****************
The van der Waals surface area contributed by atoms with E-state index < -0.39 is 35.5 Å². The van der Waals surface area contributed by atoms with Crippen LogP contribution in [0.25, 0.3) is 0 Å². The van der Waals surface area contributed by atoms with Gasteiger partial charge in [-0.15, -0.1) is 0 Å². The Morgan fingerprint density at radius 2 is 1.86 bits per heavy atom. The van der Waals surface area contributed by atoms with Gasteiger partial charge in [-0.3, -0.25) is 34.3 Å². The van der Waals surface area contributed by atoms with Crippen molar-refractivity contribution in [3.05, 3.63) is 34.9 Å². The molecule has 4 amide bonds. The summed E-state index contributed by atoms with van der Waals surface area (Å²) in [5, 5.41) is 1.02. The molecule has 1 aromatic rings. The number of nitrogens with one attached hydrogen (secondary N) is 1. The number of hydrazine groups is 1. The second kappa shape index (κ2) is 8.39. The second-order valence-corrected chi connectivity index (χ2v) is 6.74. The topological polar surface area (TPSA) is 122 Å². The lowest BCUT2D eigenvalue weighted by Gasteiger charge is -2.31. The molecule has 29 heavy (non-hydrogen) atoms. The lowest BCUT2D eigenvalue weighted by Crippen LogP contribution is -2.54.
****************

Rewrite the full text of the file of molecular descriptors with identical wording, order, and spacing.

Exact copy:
The van der Waals surface area contributed by atoms with E-state index < -0.39 is 35.5 Å². The van der Waals surface area contributed by atoms with Crippen LogP contribution in [0.25, 0.3) is 0 Å². The van der Waals surface area contributed by atoms with Gasteiger partial charge in [-0.15, -0.1) is 0 Å². The Morgan fingerprint density at radius 2 is 1.86 bits per heavy atom. The van der Waals surface area contributed by atoms with Gasteiger partial charge in [-0.3, -0.25) is 34.3 Å². The van der Waals surface area contributed by atoms with Crippen molar-refractivity contribution in [3.05, 3.63) is 34.9 Å². The molecule has 4 amide bonds. The summed E-state index contributed by atoms with van der Waals surface area (Å²) in [5, 5.41) is 1.02. The molecule has 1 aromatic rings. The number of nitrogens with one attached hydrogen (secondary N) is 1. The number of hydrazine groups is 1. The second kappa shape index (κ2) is 8.39. The second-order valence-corrected chi connectivity index (χ2v) is 6.74. The topological polar surface area (TPSA) is 122 Å². The lowest BCUT2D eigenvalue weighted by Gasteiger charge is -2.31. The molecule has 29 heavy (non-hydrogen) atoms. The lowest BCUT2D eigenvalue weighted by Crippen LogP contribution is -2.54.